While Charles and Cindy Chen struggled to keep their five-member family afloat, their 10-year-old son Carl was buying crystal meth from a drug dealer in their home.
That’s the scenario that played out Wednesday morning at a poverty simulation put on by Leadership Medina County, an organization that trains and educates community leaders.
Poverty is a growing problem in Medina County, which saw the percentage of residents living below the poverty line grow from 5.3 percent in 2008 to 7.7 percent in 2012, the latest year statistics are available from the Census Bureau.
Nearly 60 percent of the total 13,245 county residents living below the poverty line in 2012 were between the ages of 18 and 64. About a third were children.
The simulation placed about 80 participants in small family units and assigned them a character — including salary, age, goals and challenges. Some played adults, while others played their children.
The object of the simulation was for the families — all of which had fallen on hard times and were seeking government aid — to find a way to stay afloat despite poverty.
The role play went on for more than an hour, with working poor adults forced to spend time at their jobs, far from their unemployed spouses — if they had spouses — who spent the time searching for jobs or trying to secure government aid.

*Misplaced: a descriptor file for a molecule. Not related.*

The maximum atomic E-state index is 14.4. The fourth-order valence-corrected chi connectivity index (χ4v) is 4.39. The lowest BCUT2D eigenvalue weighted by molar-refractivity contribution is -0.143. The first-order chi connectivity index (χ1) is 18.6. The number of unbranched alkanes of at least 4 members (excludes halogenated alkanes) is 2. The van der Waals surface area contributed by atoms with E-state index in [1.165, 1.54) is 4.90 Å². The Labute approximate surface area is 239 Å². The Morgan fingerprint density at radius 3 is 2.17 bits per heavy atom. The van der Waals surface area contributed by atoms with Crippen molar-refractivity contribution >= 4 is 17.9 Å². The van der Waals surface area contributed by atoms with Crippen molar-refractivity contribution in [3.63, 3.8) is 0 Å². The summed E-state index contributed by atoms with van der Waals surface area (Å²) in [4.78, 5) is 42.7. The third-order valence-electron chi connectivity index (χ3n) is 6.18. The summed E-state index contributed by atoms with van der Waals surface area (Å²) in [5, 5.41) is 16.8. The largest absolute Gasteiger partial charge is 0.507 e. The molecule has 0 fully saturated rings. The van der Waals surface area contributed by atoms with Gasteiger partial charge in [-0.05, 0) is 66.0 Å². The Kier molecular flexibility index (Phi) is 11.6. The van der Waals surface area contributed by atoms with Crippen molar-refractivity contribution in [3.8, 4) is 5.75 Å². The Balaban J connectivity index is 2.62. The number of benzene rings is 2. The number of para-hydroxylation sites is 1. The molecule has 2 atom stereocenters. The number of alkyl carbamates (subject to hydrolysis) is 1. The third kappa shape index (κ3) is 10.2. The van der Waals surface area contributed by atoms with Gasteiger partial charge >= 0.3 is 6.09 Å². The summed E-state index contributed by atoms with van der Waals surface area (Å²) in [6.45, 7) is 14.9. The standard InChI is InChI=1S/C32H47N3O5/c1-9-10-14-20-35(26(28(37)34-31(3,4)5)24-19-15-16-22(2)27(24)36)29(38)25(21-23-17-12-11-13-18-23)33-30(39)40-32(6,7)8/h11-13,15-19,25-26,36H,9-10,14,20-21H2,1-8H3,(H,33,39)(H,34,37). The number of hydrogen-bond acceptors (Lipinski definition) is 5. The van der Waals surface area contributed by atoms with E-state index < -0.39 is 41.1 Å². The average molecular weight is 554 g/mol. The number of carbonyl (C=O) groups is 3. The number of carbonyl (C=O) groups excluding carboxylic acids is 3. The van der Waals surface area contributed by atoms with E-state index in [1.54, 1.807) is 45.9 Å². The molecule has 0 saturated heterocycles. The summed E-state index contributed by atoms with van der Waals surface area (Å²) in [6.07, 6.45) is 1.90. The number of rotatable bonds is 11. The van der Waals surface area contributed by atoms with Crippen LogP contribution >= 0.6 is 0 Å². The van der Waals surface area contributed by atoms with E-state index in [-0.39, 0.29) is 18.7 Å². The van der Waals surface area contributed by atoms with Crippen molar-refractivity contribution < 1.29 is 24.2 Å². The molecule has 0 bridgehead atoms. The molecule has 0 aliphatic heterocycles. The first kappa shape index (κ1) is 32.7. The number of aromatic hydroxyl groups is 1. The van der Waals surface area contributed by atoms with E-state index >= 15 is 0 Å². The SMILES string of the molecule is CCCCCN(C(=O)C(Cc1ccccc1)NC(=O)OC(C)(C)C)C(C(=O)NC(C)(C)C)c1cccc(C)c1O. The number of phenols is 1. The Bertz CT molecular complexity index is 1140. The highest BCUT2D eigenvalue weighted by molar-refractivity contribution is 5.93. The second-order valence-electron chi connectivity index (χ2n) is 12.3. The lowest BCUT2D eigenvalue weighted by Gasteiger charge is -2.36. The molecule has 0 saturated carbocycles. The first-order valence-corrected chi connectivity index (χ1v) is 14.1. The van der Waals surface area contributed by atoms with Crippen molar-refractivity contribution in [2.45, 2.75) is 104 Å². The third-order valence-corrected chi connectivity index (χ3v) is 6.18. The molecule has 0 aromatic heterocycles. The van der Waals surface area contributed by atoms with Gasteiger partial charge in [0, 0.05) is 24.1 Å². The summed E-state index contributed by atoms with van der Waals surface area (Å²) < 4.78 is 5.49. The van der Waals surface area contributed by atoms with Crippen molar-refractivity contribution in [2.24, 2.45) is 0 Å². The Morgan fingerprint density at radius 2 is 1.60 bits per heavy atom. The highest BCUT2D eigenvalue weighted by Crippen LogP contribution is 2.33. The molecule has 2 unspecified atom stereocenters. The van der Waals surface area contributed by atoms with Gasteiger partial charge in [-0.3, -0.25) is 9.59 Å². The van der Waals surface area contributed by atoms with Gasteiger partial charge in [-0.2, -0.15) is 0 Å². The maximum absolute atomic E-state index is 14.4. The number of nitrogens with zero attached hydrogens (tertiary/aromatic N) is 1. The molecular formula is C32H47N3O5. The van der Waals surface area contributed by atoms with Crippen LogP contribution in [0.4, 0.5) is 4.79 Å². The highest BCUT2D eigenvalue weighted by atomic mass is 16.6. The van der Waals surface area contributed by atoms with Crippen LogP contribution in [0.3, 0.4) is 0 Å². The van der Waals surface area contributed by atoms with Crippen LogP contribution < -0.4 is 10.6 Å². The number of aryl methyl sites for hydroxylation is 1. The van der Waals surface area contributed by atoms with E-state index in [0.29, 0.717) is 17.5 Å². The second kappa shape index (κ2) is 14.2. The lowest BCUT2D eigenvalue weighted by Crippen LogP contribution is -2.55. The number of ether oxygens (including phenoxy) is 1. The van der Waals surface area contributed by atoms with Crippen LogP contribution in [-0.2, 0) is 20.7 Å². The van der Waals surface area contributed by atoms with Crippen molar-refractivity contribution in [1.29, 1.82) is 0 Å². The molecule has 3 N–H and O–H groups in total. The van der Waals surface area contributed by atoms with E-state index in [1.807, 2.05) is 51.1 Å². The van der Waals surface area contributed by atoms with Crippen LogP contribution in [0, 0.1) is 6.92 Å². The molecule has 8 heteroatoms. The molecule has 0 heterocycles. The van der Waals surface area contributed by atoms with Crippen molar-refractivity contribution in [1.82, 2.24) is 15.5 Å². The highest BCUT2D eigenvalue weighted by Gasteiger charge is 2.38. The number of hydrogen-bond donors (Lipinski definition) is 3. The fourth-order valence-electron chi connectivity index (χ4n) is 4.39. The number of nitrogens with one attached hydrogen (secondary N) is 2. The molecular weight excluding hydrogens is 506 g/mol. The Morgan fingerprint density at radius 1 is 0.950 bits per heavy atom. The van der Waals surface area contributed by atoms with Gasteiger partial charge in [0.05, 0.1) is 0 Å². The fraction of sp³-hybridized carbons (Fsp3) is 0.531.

To achieve their goals, families needed to get to and from tables around the room that served as locations, such as social services offices, work sites, utility companies, banks and grocery stores.
As in real life, families needed transportation and had to either think creatively or spend their limited cash to get to the places they needed to go.
Making things more complicated were moderators throwing curveballs at the families every 15 minutes — which constituted a week in the simulation — including getting evicted, debt collectors knocking at their doors and teachers requesting field trip money.
Medina County Probate Court Magistrate Sue Lewis, who played a hospital receptionist named Cindy Chen, said the hardest part of the simulation was keeping an eye on the kids while waiting in line at the bank and grocery store.
“I was so concerned with trying to get by and running from here to there. I ended up paying absolutely no attention to my kids’ needs,” she said. “There was a dealer coming into our home to sell drugs and I didn’t even know.”
Attorney Brian Kerns, who played an unemployed computer programmer named Charles Chen, spent most of the simulation trying to land a job. Overall, he said he thought his family fared well.
“We survived,” he said, “if even at the most basic of levels.”
Seville Councilwoman Leslie Miller, who played the Chens’ pregnant 16-year-old daughter, said transportation was the hardest part.
“You take it for granted,” Miller said. “But if you can’t get from Point A to Point B, you’ve got nothing.”
The Chens’ other children, 10-year-old Carl and 8-year-old Chad, were played by treasury management officer Jarrod Long and certified public accountant Ted Klimczak.
Colleen Rice, executive director of Leadership Medina County, said the event Wednesday was the third poverty simulation the organization has put on. She said it’s important because it spreads awareness to community leaders about what it’s like to struggle week to week.
“Sometimes we have these perceptions about poverty,” Rice said, “but this gives people a different perspective.”
Contact reporter Nick Glunt at (330) 721-4048 or email@example.com.
MEDINA COUNTY RESIDENTS IN POVERTY
Under 18: 4,353
18 to 64: 7,815
65 and older: 1,077
*Total number of residents for whom poverty status is determined.
SOURCE: Census Bureau’s American Community Survey